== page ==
I was going to be a bridesmaid and needed a strapless bra for my dress fitting. One of the universal truths about strapless bras is the crucial nature of perfect sizing. If the bra is too big, you have a very elaborate belt with gel cushiony cutlets stuck to your belly button. If it’s small, you are a squished can of store bought biscuits under extreme pressure, oozing out the top awkwardly. That being said, I really did not like the idea of the enormous investment of a specialty bra purchase.

I wasn’t always a specialty store customer. I didn’t realize bras came above DD until the fifth month of my pregnancy. Until then I wore Grinch bras (3 sizes too small!). Most bra retailers assume that being top heavy is always correlated to a large rib cage. My diminutive frame is outside of the norm by at least four inches, which is only an acceptable margin of error when parallel parking. As a result, they hurt, they rode, they dug. I viewed them as medieval torture implements comprised of thinly veiled barbed wire. Since I found the magical candy coated kingdom of appropriate sizing, they are substantially  less awful contraptions. The most significant pain is directed towards my pocketbook and for that reason I miss the big chain stores, with their shiny displays of affordable merchandise.

Every so often I’m in a mainstream lingerie store with my mom or my sister and some eager twenty-something tries to sell me a bra. I smile politely and advise that I am definitely outside of their size range but thank her for the generous offer. Occasionally, out of optimism or a lack of connection to reality, she will ask if I have tried their product lately – sizing might have fluctuated since I last attempted a purchase.

It was from that same sense of optimism or lack of connection with reality that I attempted to buy a bra at the mall today.  This experience is best illustrated using the five stages of grief as a road map.

The first stage of grief is denial:

I held up the delicate piece of fabric with its graceful wires for inspection. This could totally work! I put it on verrrrrry carefully. The nice lady with a name tag taps on the door to inquire how things are going. “Great!” I gasp. I look down and observe the volcanic eruption threatening to explode from the lacy cups.

“Maybe I should ask her if the sizing is correct. My vision is poor. I probably read it wrong. Or it was mislabeled”

“If I inhale a little bit and shimmy to the right it just might fit”

[bctt tweet=”Any resemblance to actual Pillsbury products is purely coincidental.”].

The second stage of grief is anger:

I could no longer pretend this web of daintiness would be structurally sound enough for the task at hand. I looked down at the offending article of clothing in rage, removing it brusquely and silently cursing the long line of curvy women from whom I descend. I hold them and their ample bosoms accountable for my current first world predicament.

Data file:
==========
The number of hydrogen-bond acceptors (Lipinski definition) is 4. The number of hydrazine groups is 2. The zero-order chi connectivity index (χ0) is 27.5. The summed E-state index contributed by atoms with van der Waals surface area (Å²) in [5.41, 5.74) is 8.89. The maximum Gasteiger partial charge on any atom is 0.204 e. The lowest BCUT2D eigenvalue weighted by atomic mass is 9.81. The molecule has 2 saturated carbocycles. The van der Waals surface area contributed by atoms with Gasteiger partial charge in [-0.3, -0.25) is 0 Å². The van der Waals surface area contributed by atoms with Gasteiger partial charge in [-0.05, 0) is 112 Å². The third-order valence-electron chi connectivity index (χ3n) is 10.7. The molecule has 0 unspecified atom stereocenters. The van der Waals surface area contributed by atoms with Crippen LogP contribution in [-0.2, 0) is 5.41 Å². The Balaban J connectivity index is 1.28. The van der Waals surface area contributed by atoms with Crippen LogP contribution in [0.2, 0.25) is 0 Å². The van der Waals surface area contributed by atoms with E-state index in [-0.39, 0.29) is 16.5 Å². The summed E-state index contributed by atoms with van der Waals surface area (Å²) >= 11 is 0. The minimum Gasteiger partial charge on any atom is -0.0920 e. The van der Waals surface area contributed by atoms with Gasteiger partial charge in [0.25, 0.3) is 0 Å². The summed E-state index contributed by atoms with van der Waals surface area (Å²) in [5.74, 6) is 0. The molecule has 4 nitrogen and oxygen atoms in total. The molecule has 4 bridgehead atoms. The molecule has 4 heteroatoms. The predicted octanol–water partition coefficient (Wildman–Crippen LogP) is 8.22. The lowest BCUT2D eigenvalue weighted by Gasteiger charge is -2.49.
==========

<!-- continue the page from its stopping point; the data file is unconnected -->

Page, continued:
“Why don’t they sell bigger bras here?”

“Why would that dumb lady with a name tag think this would ever fit? Her tape measure sucks!”

” Why do they hate girls with big boobs and little rib cages? We are people too!” (Perhaps I shall organize a rally of some kind. A bra burning. Ha!).

The third stage of grief is bargaining:

I wistfully gaze at the price tag, so much more reasonable than my specialty shop. It is so affordable I could totally justify a frappucino afterwards in celebration. If only….

“If only I had been born from a long line of marathon runners. Would an adoption at 30 counter genetics, miraculously by osmosis?”

“If only I had talked to my doctor about a breast reduction. I wonder what the wait list is like…”

“I would totally trade places with one of those girls that wishes she was bustier if given the opportunity”

I sank into the fourth stage of grief which is depression:

I sadly and gently hang the magical bra of adorableness and affordability back on the door hook and wipe a tear from my eye. I am seriously feeling sorry for myself and it’s embarassing.

“I am going to be the only woman alive bankrupted by lingerie purchases.”

“That thing had memory foam in it. I can’t afford that in mattress format! I’m going to die never knowing how awesome memory foam is”

“Most specialty store bras are ugly. This one had sparkles. I deserve to sparkle. Why can’t I sparkle like the other girls? I am not content with inner sparkle, I want to wear my sparkle on the outside!”

Sniffle Sob.

This brings us to the final phase: Acceptance.

I reluctantly resigned myself to the reality that this sparkly bra of memory foam and I were not to be. I handed it back to the lady with the name tag. I got back in my car and drove to the specialty store. I invested in a supportive if not slightly hideous foundation garment with the same enthusiasm as the time I procured a grown-up vacuum. It was sturdy, matronly and depressing.

I winced a little as the transaction went through, but I was secure in the knowledge that all would be safely contained on my sister’s wedding day. This consoled me enough to move past the grief associated with my bra shopping tale of woe and finally heal.